Expert: Fears over RFS push investors away from biofuel

Source: By Gabriella Dunn, Des Moines Register • Posted: Monday, June 2, 2014

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When technology for advanced biofuels started taking off, federal lawmakers had high hopes for a massive expansion of the ethanol industry.

In an effort to accelerate the growth of domestic fuels, Congress passed a law in 2005 mandating that transportation fuel sold in the United States contain a minimum amount of renewable fuels. Expanded in 2007, the mandate, called the Renewable Fuel Standard, required that the country’s transportation fuel contain at least 36 billion gallons of renewable fuels annually by 2022, with 21 billion coming from advanced biofuels, including 16 billion from cellulosic ethanol alone.

But the cellulosic industry has been unable to meet annual mandates for renewable fuel. As a result, the EPA has proposed trimming them. For 2014, the mandate for all renewable fuels has been reduced 16 percent, to 15.21 billion gallons, with cellulosic ethanol getting slashed to only 17 million gallons this year — down from the original 2014 goal of 1.75 billion. The proposal is open for public comment, and the Environmental Protection Agency should reach a final decision this month.

“I guess it will give some lawyers some jobs to try to figure out how to end a piece of legislation that, when it was written, was so out of touch with reality,” said Henry Lee, public policy professor at Harvard University. “You can’t create a mandate for something that does not exist commercially.”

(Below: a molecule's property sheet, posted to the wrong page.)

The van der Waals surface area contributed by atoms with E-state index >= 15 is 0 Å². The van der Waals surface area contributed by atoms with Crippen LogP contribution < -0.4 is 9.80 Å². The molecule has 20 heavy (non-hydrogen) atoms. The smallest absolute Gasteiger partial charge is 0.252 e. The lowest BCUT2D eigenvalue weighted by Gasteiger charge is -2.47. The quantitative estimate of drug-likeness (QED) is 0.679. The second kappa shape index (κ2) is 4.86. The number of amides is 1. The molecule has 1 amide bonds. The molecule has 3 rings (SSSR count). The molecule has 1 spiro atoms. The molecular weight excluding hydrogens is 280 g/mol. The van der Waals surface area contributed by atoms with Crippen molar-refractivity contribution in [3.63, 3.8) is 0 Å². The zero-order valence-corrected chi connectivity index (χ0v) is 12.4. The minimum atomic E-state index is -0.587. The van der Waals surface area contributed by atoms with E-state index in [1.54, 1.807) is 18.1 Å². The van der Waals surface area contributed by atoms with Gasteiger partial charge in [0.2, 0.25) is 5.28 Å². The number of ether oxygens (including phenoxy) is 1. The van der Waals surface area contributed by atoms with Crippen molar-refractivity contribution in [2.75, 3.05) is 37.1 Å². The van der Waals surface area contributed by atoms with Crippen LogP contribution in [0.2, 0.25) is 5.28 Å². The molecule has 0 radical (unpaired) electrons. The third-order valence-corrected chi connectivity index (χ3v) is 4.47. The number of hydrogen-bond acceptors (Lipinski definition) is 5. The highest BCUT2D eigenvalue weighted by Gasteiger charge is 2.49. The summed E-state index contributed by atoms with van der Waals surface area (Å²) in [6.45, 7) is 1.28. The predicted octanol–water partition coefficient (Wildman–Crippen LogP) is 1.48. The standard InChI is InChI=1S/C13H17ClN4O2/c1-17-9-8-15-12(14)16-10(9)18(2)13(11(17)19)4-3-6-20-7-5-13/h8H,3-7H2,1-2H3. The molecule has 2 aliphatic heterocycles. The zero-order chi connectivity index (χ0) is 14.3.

Jeff Passmore, former vice president of Iogen, a company that makes cellulosic ethanol, said uncertainty and fear about changing the Renewable Fuel Standard caused investors to hold back on essential funding for the industry.

“What we need is confidence in the market that there’s going to be policy stability coming out of Washington in the RFS,” Passmore said.

Another concern facing cellulosic ethanol is the blend wall, or the maximum amount of ethanol that can be blended in with gasoline.

The U.S. standard mixture of ethanol and gasoline is E10, which means 10 percent ethanol and 90 percent gasoline. Because corn ethanol produces more than 10 percent, the cellulosic biofuel industry confronts a saturated market.

The EPA approved the use of E15 fuel, which increased the size of the ethanol market, but it hasn’t yet become the industry standard.

But straight biofuels and higher blends of ethanol, like E85, call for specialized pumps and cars that have limited availability throughout the nation. The expense of building E85 infrastructure is sometimes paid at the gas station’s expense, or split with the fuel supplier on the contingency of selling only their fuel at the pump.

Most E85 infrastructures are concentrated in the Midwest because proximity to the ethanol cuts down on transportation. But if trash-based ethanol becomes successful, it would open the door for ethanol production in all corners of the nation — and on a year-round basis.

“Because it is so abundantly available near large population centers where fuel is demanded, we think that municipal solid waste is really the premier advanced biofuel feedstock,” said Ted Kniesche, vice president of business development at Fulcrum BioEnergy.